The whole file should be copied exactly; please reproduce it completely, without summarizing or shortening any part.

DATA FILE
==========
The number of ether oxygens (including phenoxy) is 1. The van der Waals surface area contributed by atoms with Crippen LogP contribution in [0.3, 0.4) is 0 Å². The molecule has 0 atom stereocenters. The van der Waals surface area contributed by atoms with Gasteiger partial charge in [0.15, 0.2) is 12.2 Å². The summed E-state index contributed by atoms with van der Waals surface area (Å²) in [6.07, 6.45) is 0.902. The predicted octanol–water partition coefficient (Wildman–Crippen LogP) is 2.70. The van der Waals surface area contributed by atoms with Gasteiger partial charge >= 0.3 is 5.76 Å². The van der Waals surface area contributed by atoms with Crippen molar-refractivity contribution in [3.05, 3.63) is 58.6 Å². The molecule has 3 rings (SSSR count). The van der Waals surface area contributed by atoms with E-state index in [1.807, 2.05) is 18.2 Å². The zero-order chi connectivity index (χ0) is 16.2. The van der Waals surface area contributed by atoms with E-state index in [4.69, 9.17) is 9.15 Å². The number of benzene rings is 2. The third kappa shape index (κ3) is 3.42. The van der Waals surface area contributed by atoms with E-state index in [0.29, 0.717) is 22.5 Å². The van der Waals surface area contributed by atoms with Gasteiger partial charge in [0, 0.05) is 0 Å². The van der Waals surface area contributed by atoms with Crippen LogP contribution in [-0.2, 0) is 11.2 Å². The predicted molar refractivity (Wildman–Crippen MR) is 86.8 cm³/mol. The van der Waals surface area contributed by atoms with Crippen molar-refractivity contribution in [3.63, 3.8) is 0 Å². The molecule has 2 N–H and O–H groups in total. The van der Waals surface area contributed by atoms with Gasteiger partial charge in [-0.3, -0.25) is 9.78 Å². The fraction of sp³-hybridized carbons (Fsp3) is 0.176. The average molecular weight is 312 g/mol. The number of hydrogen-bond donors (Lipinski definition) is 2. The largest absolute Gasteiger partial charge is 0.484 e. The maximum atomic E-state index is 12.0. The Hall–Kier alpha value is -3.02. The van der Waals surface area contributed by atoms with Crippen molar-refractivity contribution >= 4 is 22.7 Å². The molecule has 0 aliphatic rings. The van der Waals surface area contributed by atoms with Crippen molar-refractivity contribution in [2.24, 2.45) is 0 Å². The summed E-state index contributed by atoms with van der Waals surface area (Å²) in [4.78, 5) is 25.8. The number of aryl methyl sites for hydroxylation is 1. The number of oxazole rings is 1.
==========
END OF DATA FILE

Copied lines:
The number of ether oxygens (including phenoxy) is 1. The van der Waals surface area contributed by atoms with Crippen LogP contribution in [0.3, 0.4) is 0 Å². The molecule has 0 atom stereocenters. The van der Waals surface area contributed by atoms with Gasteiger partial charge in [0.15, 0.2) is 12.2 Å². The summed E-state index contributed by atoms with van der Waals surface area (Å²) in [6.07, 6.45) is 0.902. The predicted octanol–water partition coefficient (Wildman–Crippen LogP) is 2.70. The van der Waals surface area contributed by atoms with Gasteiger partial charge >= 0.3 is 5.76 Å². The van der Waals surface area contributed by atoms with Crippen molar-refractivity contribution in [3.05, 3.63) is 58.6 Å². The molecule has 3 rings (SSSR count). The van der Waals surface area contributed by atoms with E-state index in [1.807, 2.05) is 18.2 Å². The zero-order chi connectivity index (χ0) is 16.2. The van der Waals surface area contributed by atoms with E-state index in [4.69, 9.17) is 9.15 Å². The number of benzene rings is 2. The third kappa shape index (κ3) is 3.42. The van der Waals surface area contributed by atoms with E-state index in [0.29, 0.717) is 22.5 Å². The van der Waals surface area contributed by atoms with Gasteiger partial charge in [0, 0.05) is 0 Å². The van der Waals surface area contributed by atoms with Crippen LogP contribution in [-0.2, 0) is 11.2 Å². The predicted molar refractivity (Wildman–Crippen MR) is 86.8 cm³/mol. The van der Waals surface area contributed by atoms with Crippen molar-refractivity contribution in [3.63, 3.8) is 0 Å². The molecule has 2 N–H and O–H groups in total. The van der Waals surface area contributed by atoms with Gasteiger partial charge in [-0.3, -0.25) is 9.78 Å². The fraction of sp³-hybridized carbons (Fsp3) is 0.176. The average molecular weight is 312 g/mol. The number of hydrogen-bond donors (Lipinski definition) is 2. The largest absolute Gasteiger partial charge is 0.484 e. The maximum atomic E-state index is 12.0. The Hall–Kier alpha value is -3.02. The van der Waals surface area contributed by atoms with Crippen molar-refractivity contribution >= 4 is 22.7 Å². The molecule has 0 aliphatic rings. The van der Waals surface area contributed by atoms with Crippen molar-refractivity contribution in [2.24, 2.45) is 0 Å². The summed E-state index contributed by atoms with van der Waals surface area (Å²) in [4.78, 5) is 25.8. The number of aryl methyl sites for hydroxylation is 1. The number of oxazole rings is 1.